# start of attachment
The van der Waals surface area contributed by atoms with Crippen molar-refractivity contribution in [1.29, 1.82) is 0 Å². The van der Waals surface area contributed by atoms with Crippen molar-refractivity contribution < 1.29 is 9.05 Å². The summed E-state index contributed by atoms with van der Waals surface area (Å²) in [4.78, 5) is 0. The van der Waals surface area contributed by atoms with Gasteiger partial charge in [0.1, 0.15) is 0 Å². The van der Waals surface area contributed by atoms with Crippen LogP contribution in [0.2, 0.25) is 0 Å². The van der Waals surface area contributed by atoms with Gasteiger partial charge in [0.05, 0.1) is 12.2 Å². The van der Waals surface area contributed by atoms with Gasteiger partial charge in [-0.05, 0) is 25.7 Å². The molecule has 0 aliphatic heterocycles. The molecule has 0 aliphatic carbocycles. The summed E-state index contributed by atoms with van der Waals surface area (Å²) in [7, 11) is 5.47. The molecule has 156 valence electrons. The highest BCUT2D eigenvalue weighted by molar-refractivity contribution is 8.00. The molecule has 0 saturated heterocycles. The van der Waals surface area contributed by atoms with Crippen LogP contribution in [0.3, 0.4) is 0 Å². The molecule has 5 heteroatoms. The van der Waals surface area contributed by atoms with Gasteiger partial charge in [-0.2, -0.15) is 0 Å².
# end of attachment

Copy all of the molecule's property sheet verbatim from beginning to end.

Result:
The van der Waals surface area contributed by atoms with Crippen molar-refractivity contribution in [1.29, 1.82) is 0 Å². The van der Waals surface area contributed by atoms with Crippen molar-refractivity contribution < 1.29 is 9.05 Å². The summed E-state index contributed by atoms with van der Waals surface area (Å²) in [4.78, 5) is 0. The van der Waals surface area contributed by atoms with Gasteiger partial charge in [0.1, 0.15) is 0 Å². The van der Waals surface area contributed by atoms with Crippen LogP contribution in [0.2, 0.25) is 0 Å². The van der Waals surface area contributed by atoms with Gasteiger partial charge in [0.05, 0.1) is 12.2 Å². The van der Waals surface area contributed by atoms with Gasteiger partial charge in [-0.05, 0) is 25.7 Å². The molecule has 0 aliphatic heterocycles. The molecule has 0 aliphatic carbocycles. The summed E-state index contributed by atoms with van der Waals surface area (Å²) in [7, 11) is 5.47. The molecule has 156 valence electrons. The highest BCUT2D eigenvalue weighted by molar-refractivity contribution is 8.00. The molecule has 0 saturated heterocycles. The van der Waals surface area contributed by atoms with Crippen LogP contribution in [0.3, 0.4) is 0 Å². The molecule has 5 heteroatoms. The van der Waals surface area contributed by atoms with Gasteiger partial charge in [-0.2, -0.15) is 0 Å².